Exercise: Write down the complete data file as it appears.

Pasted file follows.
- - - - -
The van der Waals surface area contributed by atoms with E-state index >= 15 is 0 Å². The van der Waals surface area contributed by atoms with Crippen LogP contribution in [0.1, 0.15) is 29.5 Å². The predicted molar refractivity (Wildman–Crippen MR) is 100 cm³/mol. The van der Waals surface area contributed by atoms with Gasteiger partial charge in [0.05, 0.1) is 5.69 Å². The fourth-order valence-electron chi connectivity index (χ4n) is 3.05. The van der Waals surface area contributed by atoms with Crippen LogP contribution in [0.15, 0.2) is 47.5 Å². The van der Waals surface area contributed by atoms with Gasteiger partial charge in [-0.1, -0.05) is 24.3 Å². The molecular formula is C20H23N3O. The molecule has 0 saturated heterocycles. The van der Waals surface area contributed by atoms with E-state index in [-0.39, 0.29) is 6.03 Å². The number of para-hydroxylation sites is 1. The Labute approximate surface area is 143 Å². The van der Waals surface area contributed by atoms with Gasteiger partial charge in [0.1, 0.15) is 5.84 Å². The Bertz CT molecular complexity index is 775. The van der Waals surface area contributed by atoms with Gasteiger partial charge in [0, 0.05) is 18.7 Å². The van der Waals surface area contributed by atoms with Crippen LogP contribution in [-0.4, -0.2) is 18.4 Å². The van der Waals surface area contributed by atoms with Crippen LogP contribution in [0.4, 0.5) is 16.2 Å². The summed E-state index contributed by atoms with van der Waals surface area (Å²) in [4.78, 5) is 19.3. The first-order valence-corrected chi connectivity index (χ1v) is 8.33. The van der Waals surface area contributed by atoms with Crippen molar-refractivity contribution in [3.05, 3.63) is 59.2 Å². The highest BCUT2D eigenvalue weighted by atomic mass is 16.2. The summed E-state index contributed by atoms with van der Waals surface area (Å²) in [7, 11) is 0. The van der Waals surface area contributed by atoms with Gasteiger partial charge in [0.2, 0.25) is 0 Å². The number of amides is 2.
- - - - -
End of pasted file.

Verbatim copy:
The van der Waals surface area contributed by atoms with E-state index >= 15 is 0 Å². The van der Waals surface area contributed by atoms with Crippen LogP contribution in [0.1, 0.15) is 29.5 Å². The predicted molar refractivity (Wildman–Crippen MR) is 100 cm³/mol. The van der Waals surface area contributed by atoms with Gasteiger partial charge in [0.05, 0.1) is 5.69 Å². The fourth-order valence-electron chi connectivity index (χ4n) is 3.05. The van der Waals surface area contributed by atoms with Crippen LogP contribution in [0.15, 0.2) is 47.5 Å². The van der Waals surface area contributed by atoms with Gasteiger partial charge in [-0.1, -0.05) is 24.3 Å². The molecular formula is C20H23N3O. The molecule has 0 saturated heterocycles. The van der Waals surface area contributed by atoms with E-state index in [-0.39, 0.29) is 6.03 Å². The number of para-hydroxylation sites is 1. The Labute approximate surface area is 143 Å². The van der Waals surface area contributed by atoms with Gasteiger partial charge in [0.1, 0.15) is 5.84 Å². The Bertz CT molecular complexity index is 775. The van der Waals surface area contributed by atoms with Gasteiger partial charge in [0, 0.05) is 18.7 Å². The van der Waals surface area contributed by atoms with Crippen LogP contribution in [-0.4, -0.2) is 18.4 Å². The van der Waals surface area contributed by atoms with Crippen LogP contribution in [0.4, 0.5) is 16.2 Å². The summed E-state index contributed by atoms with van der Waals surface area (Å²) in [4.78, 5) is 19.3. The first-order valence-corrected chi connectivity index (χ1v) is 8.33. The van der Waals surface area contributed by atoms with Crippen molar-refractivity contribution in [3.05, 3.63) is 59.2 Å². The highest BCUT2D eigenvalue weighted by atomic mass is 16.2. The summed E-state index contributed by atoms with van der Waals surface area (Å²) in [7, 11) is 0. The van der Waals surface area contributed by atoms with Gasteiger partial charge in [0.2, 0.25) is 0 Å². The number of amides is 2.